The Hired Man
27th April 2016
Hessle Theatre Company
Hull Truck Theatre
Type of Production
Author: Tony Harris
I had never seen this musical prior to my visit to Hull Truck Theatre and at the interval I was a little unsure about it, calling it “different” and “interesting”. By the end of the evening I was absolutely drained although maybe equally unsure, and the show, by Melvyn Bragg and Howard Goodall, probably deserves a second viewing.
The rather dour story, set in Cumbria at the end of the 19th century, certainly stretches the heartstrings and tells of John and Emily Tallentire, newly married and expecting their first child. John is hired as a farm labourer but the marriage is put under strain, not only by John’s struggle to escape from being a hired man, but by the arrival on the scene of Jackson Pennington, with whom Emily has an affair. John eventually leaves farm life to go down the mines with his brothers Seth and Isaac.
The brothers and Jackson sign up to join the forces in World War 1 and they are eventually joined by John and Emily’s second child, Harry. History tells us that many men never returned but John comes home and returns to the mines. An accident at the mine causes John to be rescued by Seth and he returns home to find that a final tragedy has descended on the family.
In this production there were some fine performances, especially from Hannah Wilson who was outstanding as Emily. She has a wonderful stage presence, a fine voice and strong acting skills which she showed off throughout her performance, whether as the centre of the action or whilst on stage in semi darkness when other action was on-going.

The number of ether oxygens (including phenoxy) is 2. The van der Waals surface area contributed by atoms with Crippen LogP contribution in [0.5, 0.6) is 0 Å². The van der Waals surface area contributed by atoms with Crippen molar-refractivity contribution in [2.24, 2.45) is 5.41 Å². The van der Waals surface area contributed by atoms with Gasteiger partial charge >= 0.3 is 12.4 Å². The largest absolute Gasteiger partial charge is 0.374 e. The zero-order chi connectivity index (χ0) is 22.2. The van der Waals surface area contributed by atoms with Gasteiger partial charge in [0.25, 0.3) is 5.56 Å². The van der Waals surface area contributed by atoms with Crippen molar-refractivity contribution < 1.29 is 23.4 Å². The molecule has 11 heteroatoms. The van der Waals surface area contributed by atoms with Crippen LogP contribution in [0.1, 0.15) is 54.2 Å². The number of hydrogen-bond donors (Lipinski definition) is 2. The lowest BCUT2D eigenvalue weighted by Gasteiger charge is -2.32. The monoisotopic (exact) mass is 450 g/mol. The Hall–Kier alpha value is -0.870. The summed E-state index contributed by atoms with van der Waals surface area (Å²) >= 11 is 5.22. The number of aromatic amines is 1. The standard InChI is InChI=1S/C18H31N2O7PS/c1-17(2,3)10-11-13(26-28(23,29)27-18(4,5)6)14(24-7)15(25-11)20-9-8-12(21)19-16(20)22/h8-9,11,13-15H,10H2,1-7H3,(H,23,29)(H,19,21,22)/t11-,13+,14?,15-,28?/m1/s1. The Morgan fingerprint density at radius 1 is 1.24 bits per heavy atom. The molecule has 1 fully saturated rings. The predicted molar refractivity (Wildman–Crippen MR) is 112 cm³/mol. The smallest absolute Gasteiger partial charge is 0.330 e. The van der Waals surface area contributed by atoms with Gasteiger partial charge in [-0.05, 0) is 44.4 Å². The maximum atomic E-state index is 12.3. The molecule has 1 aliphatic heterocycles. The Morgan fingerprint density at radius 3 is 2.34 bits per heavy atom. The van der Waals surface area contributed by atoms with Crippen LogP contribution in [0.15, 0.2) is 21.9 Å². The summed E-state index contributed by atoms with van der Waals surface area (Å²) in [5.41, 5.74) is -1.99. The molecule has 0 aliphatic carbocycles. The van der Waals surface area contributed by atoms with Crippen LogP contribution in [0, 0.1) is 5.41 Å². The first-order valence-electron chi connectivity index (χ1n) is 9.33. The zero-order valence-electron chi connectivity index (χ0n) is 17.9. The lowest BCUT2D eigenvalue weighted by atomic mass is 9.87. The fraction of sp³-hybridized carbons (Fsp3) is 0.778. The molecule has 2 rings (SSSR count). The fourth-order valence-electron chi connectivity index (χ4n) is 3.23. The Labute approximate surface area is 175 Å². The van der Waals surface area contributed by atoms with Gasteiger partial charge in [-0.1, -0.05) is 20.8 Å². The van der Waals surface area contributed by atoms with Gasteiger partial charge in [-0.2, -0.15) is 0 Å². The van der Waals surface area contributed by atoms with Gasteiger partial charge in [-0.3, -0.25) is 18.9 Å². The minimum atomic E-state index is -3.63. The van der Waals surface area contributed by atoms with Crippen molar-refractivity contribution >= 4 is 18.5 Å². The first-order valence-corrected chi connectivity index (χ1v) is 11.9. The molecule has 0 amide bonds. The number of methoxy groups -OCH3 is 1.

Stuart Raywood gave a convincing portrayal of John and some of his scenes with Hannah drew out every possible ounce of emotion, his “Blackrock (What Would You Say to Your Son)” being first class.
These two were well backed up by a strong cast including Neal Edlin as a fine Seth, James Galer (Jackson) and Luke Cardwell as Isaac. I was also impressed by Angelica Hughes as May, John and Emily’s daughter.
I lost parts of the dialogue in some of the noisy ensemble scenes but overall the story was told well. The war scene was exceptional and very moving as was the depiction of the mine via some very clever and imaginative direction from Martin Beaumont. The ensemble singing was very powerful, backed up by a small combo.
The open stage setting with furniture as needed was very effective and the lighting and costumes suited the action well.
This society never fails to deliver and their good audience figures were well deserved.